Bird Droppings Might Help Keep Arctic Cool

Posted: Nov 21 2016, 10:17am CST | by , Updated: Nov 21 2016, 10:28am CST, in News | Latest Science News

 

Bird Poop Might Help Keep Arctic Cool
Credit: Alex Moravek
 

The ammonia-rich bird poop has a cooling effect on the atmosphere above the Arctic region

Researchers have discovered a surprising link between seabirds and Arctic cooling process. 

Every year, millions of birds migrate to Arctic regions during the summertime and fill the air above with high concentrations of ammonia through their droppings or guano. In the latest study, researchers have found that ammonia-rich excrement of migratory seabirds change the chemical properties of the clouds and make them more reflective, which actually has a cooling effect on the atmosphere. However, no connection between such droppings and temperature changes was ever made – until now.

A team of Canadian atmospheric researchers and their international colleagues made a trip to the Canadian Arctic two years ago and collected the air samples for the study. They noticed a significant rise in ammonia level during certain times of the year. Initially, they attributed it to sea water but testing revealed that it was not the case. Eventually, they figured out where the ammonia was coming from. The logical candidate was the birds flying over the Arctic region.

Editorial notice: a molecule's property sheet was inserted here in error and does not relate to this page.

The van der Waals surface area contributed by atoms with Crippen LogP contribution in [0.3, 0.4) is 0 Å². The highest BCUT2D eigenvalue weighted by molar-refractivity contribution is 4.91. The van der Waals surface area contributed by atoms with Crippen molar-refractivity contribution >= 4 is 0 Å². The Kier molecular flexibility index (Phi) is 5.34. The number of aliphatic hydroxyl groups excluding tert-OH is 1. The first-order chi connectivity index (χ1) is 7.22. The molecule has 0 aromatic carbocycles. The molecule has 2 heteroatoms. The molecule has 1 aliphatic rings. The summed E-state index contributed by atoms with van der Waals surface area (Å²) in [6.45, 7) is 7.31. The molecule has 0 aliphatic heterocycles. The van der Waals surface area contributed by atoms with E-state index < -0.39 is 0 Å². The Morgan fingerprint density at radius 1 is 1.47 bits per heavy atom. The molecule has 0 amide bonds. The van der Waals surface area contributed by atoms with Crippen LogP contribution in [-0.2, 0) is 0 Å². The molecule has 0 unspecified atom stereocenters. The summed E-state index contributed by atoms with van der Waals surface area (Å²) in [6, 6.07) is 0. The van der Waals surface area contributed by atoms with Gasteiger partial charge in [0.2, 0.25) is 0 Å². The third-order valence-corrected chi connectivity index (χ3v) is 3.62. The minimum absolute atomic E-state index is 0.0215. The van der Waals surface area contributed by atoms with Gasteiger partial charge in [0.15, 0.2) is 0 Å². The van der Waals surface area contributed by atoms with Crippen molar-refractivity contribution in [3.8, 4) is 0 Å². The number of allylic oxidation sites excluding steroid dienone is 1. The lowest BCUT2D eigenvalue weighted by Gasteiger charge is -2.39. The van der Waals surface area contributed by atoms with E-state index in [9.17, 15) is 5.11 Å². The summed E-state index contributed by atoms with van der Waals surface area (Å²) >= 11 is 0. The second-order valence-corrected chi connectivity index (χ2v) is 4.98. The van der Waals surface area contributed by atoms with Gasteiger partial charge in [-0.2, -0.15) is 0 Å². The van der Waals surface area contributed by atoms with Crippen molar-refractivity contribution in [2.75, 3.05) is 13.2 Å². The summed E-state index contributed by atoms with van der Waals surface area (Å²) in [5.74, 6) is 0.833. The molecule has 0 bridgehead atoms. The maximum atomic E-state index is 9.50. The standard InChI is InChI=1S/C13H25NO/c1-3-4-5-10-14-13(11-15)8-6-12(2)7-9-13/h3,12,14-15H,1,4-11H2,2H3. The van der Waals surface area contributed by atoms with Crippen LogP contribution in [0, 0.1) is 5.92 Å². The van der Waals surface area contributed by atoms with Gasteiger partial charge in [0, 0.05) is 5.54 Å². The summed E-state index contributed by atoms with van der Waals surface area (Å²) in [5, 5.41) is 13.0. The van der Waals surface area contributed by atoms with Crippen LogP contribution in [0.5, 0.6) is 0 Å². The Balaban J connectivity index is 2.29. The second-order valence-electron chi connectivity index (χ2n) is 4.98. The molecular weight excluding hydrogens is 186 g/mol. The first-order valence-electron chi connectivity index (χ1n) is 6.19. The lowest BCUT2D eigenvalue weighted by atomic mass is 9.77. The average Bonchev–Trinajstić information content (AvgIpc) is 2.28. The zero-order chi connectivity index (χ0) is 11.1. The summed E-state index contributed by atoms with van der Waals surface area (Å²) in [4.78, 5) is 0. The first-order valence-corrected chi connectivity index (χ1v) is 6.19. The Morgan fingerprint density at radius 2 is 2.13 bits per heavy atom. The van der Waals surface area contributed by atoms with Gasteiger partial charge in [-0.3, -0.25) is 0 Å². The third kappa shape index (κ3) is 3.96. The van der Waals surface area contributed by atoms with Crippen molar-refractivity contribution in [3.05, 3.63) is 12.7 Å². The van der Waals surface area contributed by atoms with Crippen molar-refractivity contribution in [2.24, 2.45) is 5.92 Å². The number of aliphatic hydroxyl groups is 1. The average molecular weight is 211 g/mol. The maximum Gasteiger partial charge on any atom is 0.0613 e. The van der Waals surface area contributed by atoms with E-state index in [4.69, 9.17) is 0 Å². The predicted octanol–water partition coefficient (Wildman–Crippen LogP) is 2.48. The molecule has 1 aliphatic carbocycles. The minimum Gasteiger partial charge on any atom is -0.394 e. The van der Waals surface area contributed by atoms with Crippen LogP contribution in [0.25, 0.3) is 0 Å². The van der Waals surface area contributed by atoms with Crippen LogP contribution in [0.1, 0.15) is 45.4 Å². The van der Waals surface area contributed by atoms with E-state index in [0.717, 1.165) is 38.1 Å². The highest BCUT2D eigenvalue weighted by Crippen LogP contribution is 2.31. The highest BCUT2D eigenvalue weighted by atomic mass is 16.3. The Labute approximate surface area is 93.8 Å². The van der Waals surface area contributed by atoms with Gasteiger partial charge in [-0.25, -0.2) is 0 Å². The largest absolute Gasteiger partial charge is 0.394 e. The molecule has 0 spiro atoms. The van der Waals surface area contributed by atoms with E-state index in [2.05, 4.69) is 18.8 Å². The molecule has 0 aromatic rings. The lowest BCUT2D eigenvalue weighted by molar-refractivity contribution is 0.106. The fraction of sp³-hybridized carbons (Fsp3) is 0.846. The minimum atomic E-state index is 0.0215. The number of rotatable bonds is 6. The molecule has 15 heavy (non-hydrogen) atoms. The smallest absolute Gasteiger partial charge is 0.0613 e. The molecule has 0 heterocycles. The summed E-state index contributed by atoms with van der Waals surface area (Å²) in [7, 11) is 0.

Using a combination of observations and computer modeling, researchers have assessed the impact of Arctic seabird droppings on atmosphere and formation of clouds. Researchers found that higher levels of ammonia turned the clouds into a kind of protective shield that partially blocks the harsh rays of sun and cools the area below.

“We identified a fascinating, albeit somewhat comical, connection between Arctic seabirds, atmosphere particles, clouds and climate.” Lead researcher Betty Croft from Dalhousie University said.

Ammonia is the key factor here which starts to interact with other gases once it enters the atmosphere and create particles. These atmospheric particles do not form clouds but can change the chemistry of the existing ones. And these ammonia-rich clouds play a critical role in control in Arctic temperatures. 

Now that researchers know that the ammonia coming from seabird poop can affect clouds, seabird guano has become an intense topic of research in climate science.

“The findings are surprising, and support the precautionary principle; there are likely (other, similar) interconnections between the living and non-living components of Earth’s climate system that we don’t yet understand.” Co-author Dr Rendell Martin, the head of Atmospheric Composition Analysis Group at Dal said. 

The region of Arctic is highly vulnerable to climate changes and in turn, it affects the climate across the globe. Understanding climate impacts related to atmospheric particles and clouds is necessary to slow down or even prevent climate change.

“The Arctic, as we know, is experiencing rapid warming,” said Croft. “It is very important to understand the set of interconnections that exist within the arctic climate system.” 

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Hira Bashir covers daily affairs around the world.

 

 

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